Research Paper 10 - Higher education and the formation of developmental elites: A literature review and preliminary data analysis

Research Paper 10

Laura Brannelly, Laura Lewis, and Susy Ndaruhutse, February 2011

There is increasing recognition that overcoming the challenges of development will require leadership across the public and private sectors. But how do developmental leaders acquire the necessary skills and values to lead? How might higher education influence this process, and how can it contribute towards improved governance? 

This paper, the first in a DLP research stream on higher education, addresses the neglected question of whether and how post-primary education may contribute to the emergence of developmental leadership, using data analysis mapping of higher education gross enrolment rates with a 20-year lag against the World Bank’s Worldwide Governance Indicators, taken here as a proxy for the existence of developmental elites.

Key points:

The study identifies a positive correlation between higher education and good governance. It finds that higher education has multiple purposes; for instance, it transmits not only technical skills but can also influence values and attitudes. It also finds that its scope is broadening from its original focus on elite development to a form of universal education in many countries.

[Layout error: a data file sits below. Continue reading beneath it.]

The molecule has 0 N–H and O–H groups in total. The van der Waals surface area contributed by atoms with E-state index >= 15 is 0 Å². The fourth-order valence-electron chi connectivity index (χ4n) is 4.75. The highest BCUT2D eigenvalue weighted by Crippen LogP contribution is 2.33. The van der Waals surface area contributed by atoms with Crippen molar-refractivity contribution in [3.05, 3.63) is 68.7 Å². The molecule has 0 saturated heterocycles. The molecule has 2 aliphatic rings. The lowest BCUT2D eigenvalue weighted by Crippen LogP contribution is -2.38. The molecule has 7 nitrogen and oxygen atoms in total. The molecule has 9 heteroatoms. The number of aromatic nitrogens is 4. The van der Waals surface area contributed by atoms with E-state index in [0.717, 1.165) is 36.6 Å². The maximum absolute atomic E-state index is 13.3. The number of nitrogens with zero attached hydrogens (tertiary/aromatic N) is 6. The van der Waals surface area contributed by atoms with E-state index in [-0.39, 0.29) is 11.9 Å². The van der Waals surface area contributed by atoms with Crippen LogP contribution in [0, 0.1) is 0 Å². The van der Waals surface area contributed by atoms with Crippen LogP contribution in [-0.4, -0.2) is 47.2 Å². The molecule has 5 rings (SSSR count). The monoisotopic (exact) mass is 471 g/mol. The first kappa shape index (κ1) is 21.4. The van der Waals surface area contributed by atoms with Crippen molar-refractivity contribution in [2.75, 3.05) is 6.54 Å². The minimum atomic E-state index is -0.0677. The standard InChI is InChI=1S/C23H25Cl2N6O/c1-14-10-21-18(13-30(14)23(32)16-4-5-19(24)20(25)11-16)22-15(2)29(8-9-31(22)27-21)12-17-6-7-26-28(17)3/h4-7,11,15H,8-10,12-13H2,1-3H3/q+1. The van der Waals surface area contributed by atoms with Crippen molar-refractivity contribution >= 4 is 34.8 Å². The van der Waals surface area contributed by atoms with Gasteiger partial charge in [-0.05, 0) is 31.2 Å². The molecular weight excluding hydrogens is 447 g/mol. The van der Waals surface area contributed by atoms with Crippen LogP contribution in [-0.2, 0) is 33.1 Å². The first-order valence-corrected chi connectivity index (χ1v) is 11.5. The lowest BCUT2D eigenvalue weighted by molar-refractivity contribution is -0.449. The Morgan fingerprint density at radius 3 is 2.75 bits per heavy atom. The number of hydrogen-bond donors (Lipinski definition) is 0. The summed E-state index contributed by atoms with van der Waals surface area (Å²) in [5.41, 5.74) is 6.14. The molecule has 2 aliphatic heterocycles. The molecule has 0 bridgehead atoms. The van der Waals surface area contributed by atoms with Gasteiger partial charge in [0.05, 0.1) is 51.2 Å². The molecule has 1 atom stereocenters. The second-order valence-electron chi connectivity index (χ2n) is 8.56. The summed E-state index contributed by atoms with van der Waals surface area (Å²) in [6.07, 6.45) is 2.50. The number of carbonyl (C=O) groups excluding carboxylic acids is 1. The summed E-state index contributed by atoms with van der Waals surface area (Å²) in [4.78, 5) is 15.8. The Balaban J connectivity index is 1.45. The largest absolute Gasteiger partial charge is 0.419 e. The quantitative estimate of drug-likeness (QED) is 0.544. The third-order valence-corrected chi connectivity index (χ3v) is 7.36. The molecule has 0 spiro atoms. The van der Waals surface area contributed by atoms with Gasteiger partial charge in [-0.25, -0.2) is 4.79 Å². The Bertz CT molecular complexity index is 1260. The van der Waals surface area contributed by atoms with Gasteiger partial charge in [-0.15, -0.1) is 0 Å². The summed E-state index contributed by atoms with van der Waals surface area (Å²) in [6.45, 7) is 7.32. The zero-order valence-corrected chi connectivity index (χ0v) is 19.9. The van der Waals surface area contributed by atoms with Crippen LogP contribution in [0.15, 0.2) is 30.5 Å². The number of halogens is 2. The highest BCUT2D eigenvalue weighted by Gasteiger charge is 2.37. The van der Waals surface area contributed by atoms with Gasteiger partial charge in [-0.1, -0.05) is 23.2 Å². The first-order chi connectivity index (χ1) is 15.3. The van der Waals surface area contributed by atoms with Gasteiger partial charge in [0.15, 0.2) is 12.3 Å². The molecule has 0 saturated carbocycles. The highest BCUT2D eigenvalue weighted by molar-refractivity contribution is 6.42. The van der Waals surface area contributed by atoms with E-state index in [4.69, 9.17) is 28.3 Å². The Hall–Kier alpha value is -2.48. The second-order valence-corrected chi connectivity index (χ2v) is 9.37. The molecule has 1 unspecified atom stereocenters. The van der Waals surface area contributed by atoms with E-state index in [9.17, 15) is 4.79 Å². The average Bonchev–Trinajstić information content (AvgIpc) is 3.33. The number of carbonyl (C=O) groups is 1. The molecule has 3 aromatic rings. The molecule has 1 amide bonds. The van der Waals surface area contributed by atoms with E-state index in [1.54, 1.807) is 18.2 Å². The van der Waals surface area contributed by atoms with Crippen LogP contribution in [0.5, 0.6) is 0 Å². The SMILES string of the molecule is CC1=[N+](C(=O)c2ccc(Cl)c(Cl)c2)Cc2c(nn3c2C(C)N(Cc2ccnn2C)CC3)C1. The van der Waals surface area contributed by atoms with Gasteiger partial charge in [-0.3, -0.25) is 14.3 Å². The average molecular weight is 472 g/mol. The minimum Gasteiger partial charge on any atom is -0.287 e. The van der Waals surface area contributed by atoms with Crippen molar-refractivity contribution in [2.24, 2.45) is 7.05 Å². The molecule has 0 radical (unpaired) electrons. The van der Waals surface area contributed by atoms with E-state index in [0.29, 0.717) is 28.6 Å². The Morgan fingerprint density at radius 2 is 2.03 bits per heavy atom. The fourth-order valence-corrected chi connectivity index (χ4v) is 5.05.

It also finds that donor support has varied over the last half century; initially highly valued as a driver of development and supported accordingly, emphasis and resources have shifted towards basic and primary education since the 1980s. Alongside an analysis of global patterns and regional variations, the report includes country case studies from Singapore, Jordan, Namibia and Zimbabwe.

 

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DLP focuses on the crucial role of home-grown leaderships and coalitions in forging legitimate political settlements and institutions that promote developmental outcomes, such as sustainable growth, political stability and inclusive social development.

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